Director: Stephen Sommers
Screenplay: Stuart Beattie, David Elliot
Starring: Channing Tatum, Sienna Miller, Randy Quaid, Christopher Eccleston, Joseph Gordon-Levitt, Adewale Akinnuoye-Agbaje
One of my problem with the Transformers movies has always been their cynicism and pompousness. Michael bay is a master of filming pyrotechnics but his toy movie adaptation have always seemed to be more about posturing and self-indulgence more than anything. "I make movies for teenage boys. Oh dear, what a crime." So he says but it's hard to tell with some of the product placement and over long running times that litter his robot saga.
While I've been fine with the director in the past, signs of his own smug self-importance have started become even more clear to me. An example of this would be the email he sent to Paramount bemoaning the "lack of promotion" of Revenge of the Fallen. His worry about a near profit proven promotion over his actors says more about him than it should.
It's probably one of the reasons why I enjoy G.I. Joe Rise of the Cobra a lot more than either Transformer movies. A Bay movie thinks they're better than they are, while G.I Joe knows exactly would it is and runs with it. I may be wrong, but Revenge of the fallen takes over two hours to say nothing at all. G.I. Joe is 40 minutes shorter and is far more interesting.
The film is utterly preposterous is almost every way, but it wears it's silliness proudly. It constantly winks at the camera and has an energy that truly reminds me of an dodgy 80's cartoon, something that the other aforementioned movie could not do. This stems from Steven Sommer's sense of humour. He seems to understand the absurdity of the source material a lot more and delivers to us a film that appears to have it's tongue clearly in it's cheek. This is only way I can comprehend a film ripping off (paying homage?) to Team America: World Police.
Nothing is taken seriously and the film works because of it. Not to say that it hasn't got some of the basics right as well. For a summer blockbuster, I'm not expecting intricate, detailed screenwriting on display but the conflict within the screenplay goes much further than what's been placed than its "bigger brother". The contrivances can be spotted a mile off, but the film is still far more engaging because of what happens to the characters within the (paper thin) plot.
Whereas Revenge of the fallen as the edge when it comes to acting (top character actors + cardboard characters = some energy) G.I wins out when it comes to character development. Don't get me wrong, this is not Macbeth, yet the people here are more fleshed out than the 294 minutes of both those Robot movies combined. Also, to Sommers credit, despite having what could be considered "lesser actors" Sommers manages cox a watchable performance out of most of them...EVEN MARLON WAYNES!!!! It is said that Waynes has given decent displays in the likes of Above the Rim and Requim for a Dream. Here Sommers manages to place Waynes in a role that doesn't make you want to punch him in the face. Quaid looks slightly embarrassed to be there but takes it all on the chin, while Christopher Eccleston and Joseph Gordon-Levitt ham everything up to 11...it works considering the movie is a silly one. A performance of note I may add is Sienna Miller. Usually an actress I care little about, Miller may have found her niche as an near emotionless villain....(lol). The less to say about the dull displays given to us by Adewale Akinnuoye-Agbaje and Channing Tatum however the better.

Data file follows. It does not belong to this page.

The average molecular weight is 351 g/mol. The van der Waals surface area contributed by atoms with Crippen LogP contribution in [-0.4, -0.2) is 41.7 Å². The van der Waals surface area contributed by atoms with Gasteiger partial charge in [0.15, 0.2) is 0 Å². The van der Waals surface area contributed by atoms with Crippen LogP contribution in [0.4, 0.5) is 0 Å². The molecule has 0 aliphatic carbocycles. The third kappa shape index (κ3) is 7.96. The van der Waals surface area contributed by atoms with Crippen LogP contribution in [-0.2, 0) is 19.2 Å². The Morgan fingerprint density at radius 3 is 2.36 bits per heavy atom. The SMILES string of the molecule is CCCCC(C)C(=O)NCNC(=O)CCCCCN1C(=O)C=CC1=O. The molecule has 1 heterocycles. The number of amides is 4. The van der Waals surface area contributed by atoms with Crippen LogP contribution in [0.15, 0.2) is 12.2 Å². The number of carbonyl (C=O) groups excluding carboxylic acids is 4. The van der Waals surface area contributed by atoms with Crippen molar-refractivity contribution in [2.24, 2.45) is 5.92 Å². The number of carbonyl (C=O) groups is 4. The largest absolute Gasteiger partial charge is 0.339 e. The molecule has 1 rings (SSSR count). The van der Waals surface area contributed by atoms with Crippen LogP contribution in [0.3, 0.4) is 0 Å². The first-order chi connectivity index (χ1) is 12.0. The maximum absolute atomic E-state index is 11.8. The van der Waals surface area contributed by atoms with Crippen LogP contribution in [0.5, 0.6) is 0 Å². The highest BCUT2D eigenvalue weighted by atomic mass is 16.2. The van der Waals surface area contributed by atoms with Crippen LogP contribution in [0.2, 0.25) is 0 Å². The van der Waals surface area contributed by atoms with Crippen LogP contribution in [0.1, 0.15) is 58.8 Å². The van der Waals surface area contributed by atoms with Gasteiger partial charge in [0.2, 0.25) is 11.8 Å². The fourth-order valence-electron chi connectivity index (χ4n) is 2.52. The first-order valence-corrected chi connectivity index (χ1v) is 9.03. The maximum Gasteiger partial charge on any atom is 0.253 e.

Sommers directs G.I. with enough pace to stop the film from being boring and enough humour to distract us from the patchy plot. The action still suffers from the modern day hyper editing that has plagued many a action film but still manages to have fun moments. Sommers scores the most points by winking at the camera and nudges us in the ribs when the film hits the heights true heights of stupidity. The film is brainless but Sommers wants you to enjoy it for what it is. Many could say the same about some of the other blockbusters I've trashed, but Sommer keeps the tone just right. Like the rest of his back catalogue, Sommer's understands that this is nonsense, not a moment of it suffers from the portentousness that has struck other "event movies". This alone makes such a bizarre (and unbelievably violent) watchable.
The Summer of 2009 will not be the most memorable film season but at least at the end Stephen Sommers manages to bring out a guilty pleasure which brings about a sugar rush high that will help you forget the Angels and Demons of the year. But don't say I didn't warn you about the come down.
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